In a previous post I described a very simple setup to send and receive data using the NRF24L01 breakouts that can be purchased (very!) inexpensively on eBay. I wanted to show another sketch, using basically the same physical setup, to send and receive text from one arduino to another. Forgive the mostly copy-and-paste nature of this post, if you are just looking for the code, scroll to the bottom.
You will need (hardware):
(2) nrf24L01 2.4ghz wireless transcievers
(2) Arduino Uno (or compatible)
Recommended: male-female jumpers for connecting nrf24L01 modules to Arduino
You will need (software):
RF24 libraries by maniacbug (https://github.com/maniacbug/RF24)
The image below shows the view of the nrf24L01 from the top. Note: the pins are on the bottom-side. The image shows the top-side.
For this sketch, both arduino boards will need to be setup like this:
Upload the send and receive sketches to corresponding Arduinos physically configured as above. The sending unit will take a string and break it down into individual characters, then send each character until the end of the string is reached. After that, it sends a ‘termination message’, in this case, the integer ‘2’. This tells the receiving end that the message is complete. The sending unit then powers down it’s radio for one second, then powers it back up and runs through the loop again.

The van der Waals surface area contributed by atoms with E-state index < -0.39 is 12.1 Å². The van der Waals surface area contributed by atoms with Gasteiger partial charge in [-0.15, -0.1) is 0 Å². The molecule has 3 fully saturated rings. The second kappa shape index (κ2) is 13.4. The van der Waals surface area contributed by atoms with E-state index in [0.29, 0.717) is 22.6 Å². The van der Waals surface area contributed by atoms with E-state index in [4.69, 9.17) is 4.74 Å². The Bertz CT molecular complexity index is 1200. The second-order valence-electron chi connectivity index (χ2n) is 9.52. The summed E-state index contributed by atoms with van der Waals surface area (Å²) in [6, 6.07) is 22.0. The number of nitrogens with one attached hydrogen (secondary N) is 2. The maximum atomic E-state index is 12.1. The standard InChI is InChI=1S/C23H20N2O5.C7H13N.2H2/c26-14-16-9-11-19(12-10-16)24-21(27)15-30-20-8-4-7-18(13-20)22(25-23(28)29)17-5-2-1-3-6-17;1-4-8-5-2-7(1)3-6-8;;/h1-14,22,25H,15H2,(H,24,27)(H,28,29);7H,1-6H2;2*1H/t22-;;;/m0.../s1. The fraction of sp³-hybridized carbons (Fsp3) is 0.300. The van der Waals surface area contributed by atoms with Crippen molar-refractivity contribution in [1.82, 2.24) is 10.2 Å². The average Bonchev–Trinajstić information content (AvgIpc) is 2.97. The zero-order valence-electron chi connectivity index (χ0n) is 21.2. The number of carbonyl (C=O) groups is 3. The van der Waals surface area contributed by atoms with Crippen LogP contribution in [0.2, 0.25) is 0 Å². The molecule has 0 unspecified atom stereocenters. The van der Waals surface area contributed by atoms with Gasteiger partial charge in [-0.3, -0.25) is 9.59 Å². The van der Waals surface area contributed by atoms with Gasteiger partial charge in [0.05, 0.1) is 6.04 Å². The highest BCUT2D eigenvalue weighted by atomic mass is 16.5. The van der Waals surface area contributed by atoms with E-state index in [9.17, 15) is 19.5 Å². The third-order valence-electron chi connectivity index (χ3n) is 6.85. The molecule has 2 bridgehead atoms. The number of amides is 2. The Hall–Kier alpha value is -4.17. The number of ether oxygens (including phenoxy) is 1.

You will see some comments in the code about this delay period causing some occasional lost data when sending. I’m hoping someone with more experience with the nrf24 radios can comment on this and provide some code improvements, but this method seems to work well for the most part. I have added an alternative receive-side sketch below that checks for a proper message length as a sort of ‘checksum’ function.
On the receiving end, the sketch begins listening for available messages. Once it begins receiving characters, it begins appending them to the receive string. It continues to append characters until it receives the termination character (again, the integer ‘2’ in this case, but you could set it to something else). It then prints the complete string to serial.
There is a second version of the receive sketch (receive_string_withChecksum) that also checks the final string length against an expected message length. If the actual received message length does not match the expected length, the string is rejected and the radio begins listening for a new message. Obviously, this will only work if you expect a message of a certain fixed size every time.